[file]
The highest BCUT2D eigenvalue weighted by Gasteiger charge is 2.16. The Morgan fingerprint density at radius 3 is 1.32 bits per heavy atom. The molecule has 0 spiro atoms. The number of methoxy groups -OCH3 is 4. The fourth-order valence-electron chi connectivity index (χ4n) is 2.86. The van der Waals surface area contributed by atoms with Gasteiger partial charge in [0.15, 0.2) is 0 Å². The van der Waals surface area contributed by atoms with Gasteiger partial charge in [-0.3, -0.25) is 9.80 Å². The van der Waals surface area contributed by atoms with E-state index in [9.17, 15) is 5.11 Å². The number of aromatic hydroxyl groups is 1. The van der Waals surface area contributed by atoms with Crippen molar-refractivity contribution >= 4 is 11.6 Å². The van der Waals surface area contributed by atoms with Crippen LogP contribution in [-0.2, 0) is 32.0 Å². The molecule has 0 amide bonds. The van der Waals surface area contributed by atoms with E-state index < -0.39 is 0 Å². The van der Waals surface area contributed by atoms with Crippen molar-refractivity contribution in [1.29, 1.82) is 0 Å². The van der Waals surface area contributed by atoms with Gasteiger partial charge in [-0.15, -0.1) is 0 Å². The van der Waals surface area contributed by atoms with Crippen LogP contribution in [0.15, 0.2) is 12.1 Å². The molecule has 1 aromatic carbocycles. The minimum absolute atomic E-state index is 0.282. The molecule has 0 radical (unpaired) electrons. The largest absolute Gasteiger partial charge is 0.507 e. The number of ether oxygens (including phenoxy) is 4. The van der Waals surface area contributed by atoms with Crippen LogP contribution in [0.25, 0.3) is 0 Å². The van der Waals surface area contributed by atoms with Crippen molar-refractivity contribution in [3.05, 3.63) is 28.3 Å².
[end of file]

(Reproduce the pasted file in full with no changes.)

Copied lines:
The highest BCUT2D eigenvalue weighted by Gasteiger charge is 2.16. The Morgan fingerprint density at radius 3 is 1.32 bits per heavy atom. The molecule has 0 spiro atoms. The number of methoxy groups -OCH3 is 4. The fourth-order valence-electron chi connectivity index (χ4n) is 2.86. The van der Waals surface area contributed by atoms with Gasteiger partial charge in [0.15, 0.2) is 0 Å². The van der Waals surface area contributed by atoms with Gasteiger partial charge in [-0.3, -0.25) is 9.80 Å². The van der Waals surface area contributed by atoms with E-state index in [9.17, 15) is 5.11 Å². The number of aromatic hydroxyl groups is 1. The van der Waals surface area contributed by atoms with Crippen molar-refractivity contribution >= 4 is 11.6 Å². The van der Waals surface area contributed by atoms with Crippen LogP contribution in [-0.2, 0) is 32.0 Å². The molecule has 0 amide bonds. The van der Waals surface area contributed by atoms with E-state index < -0.39 is 0 Å². The van der Waals surface area contributed by atoms with Crippen molar-refractivity contribution in [1.29, 1.82) is 0 Å². The van der Waals surface area contributed by atoms with Gasteiger partial charge in [-0.15, -0.1) is 0 Å². The van der Waals surface area contributed by atoms with Crippen LogP contribution in [0.15, 0.2) is 12.1 Å². The molecule has 1 aromatic carbocycles. The minimum absolute atomic E-state index is 0.282. The molecule has 0 radical (unpaired) electrons. The largest absolute Gasteiger partial charge is 0.507 e. The number of ether oxygens (including phenoxy) is 4. The van der Waals surface area contributed by atoms with Crippen LogP contribution in [0.25, 0.3) is 0 Å². The van der Waals surface area contributed by atoms with Crippen molar-refractivity contribution in [3.05, 3.63) is 28.3 Å².